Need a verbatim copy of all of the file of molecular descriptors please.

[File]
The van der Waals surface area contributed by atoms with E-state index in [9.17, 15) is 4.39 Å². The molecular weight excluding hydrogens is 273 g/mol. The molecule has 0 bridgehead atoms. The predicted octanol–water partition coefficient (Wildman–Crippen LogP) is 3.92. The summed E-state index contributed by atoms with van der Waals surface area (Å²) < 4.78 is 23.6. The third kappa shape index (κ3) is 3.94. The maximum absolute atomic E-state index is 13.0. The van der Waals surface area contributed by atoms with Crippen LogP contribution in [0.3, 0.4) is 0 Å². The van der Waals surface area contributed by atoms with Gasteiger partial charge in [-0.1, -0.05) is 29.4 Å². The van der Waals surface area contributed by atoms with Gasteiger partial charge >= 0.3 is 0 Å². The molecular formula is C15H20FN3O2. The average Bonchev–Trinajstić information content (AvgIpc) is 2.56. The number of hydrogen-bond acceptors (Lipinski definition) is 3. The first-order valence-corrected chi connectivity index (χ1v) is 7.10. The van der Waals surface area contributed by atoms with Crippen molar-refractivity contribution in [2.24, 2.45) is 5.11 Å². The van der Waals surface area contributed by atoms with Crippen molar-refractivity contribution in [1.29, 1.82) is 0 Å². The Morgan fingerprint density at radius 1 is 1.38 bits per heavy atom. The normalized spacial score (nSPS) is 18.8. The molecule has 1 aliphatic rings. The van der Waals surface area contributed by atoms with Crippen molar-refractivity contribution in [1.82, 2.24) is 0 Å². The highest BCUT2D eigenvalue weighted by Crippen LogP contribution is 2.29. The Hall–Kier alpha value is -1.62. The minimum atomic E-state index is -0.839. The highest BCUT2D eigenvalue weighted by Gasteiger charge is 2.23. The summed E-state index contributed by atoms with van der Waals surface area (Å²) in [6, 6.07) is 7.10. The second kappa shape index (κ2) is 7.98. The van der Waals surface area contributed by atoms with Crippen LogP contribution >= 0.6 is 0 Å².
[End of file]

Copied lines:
The van der Waals surface area contributed by atoms with E-state index in [9.17, 15) is 4.39 Å². The molecular weight excluding hydrogens is 273 g/mol. The molecule has 0 bridgehead atoms. The predicted octanol–water partition coefficient (Wildman–Crippen LogP) is 3.92. The summed E-state index contributed by atoms with van der Waals surface area (Å²) < 4.78 is 23.6. The third kappa shape index (κ3) is 3.94. The maximum absolute atomic E-state index is 13.0. The van der Waals surface area contributed by atoms with Crippen LogP contribution in [0.3, 0.4) is 0 Å². The van der Waals surface area contributed by atoms with Gasteiger partial charge in [-0.1, -0.05) is 29.4 Å². The van der Waals surface area contributed by atoms with Gasteiger partial charge >= 0.3 is 0 Å². The molecular formula is C15H20FN3O2. The average Bonchev–Trinajstić information content (AvgIpc) is 2.56. The number of hydrogen-bond acceptors (Lipinski definition) is 3. The first-order valence-corrected chi connectivity index (χ1v) is 7.10. The van der Waals surface area contributed by atoms with Crippen molar-refractivity contribution in [2.24, 2.45) is 5.11 Å². The van der Waals surface area contributed by atoms with Crippen molar-refractivity contribution in [1.29, 1.82) is 0 Å². The Morgan fingerprint density at radius 1 is 1.38 bits per heavy atom. The normalized spacial score (nSPS) is 18.8. The molecule has 1 aliphatic rings. The van der Waals surface area contributed by atoms with Crippen molar-refractivity contribution in [1.82, 2.24) is 0 Å². The highest BCUT2D eigenvalue weighted by Crippen LogP contribution is 2.29. The Hall–Kier alpha value is -1.62. The minimum atomic E-state index is -0.839. The highest BCUT2D eigenvalue weighted by Gasteiger charge is 2.23. The summed E-state index contributed by atoms with van der Waals surface area (Å²) in [6, 6.07) is 7.10. The second kappa shape index (κ2) is 7.98. The van der Waals surface area contributed by atoms with Crippen LogP contribution >= 0.6 is 0 Å².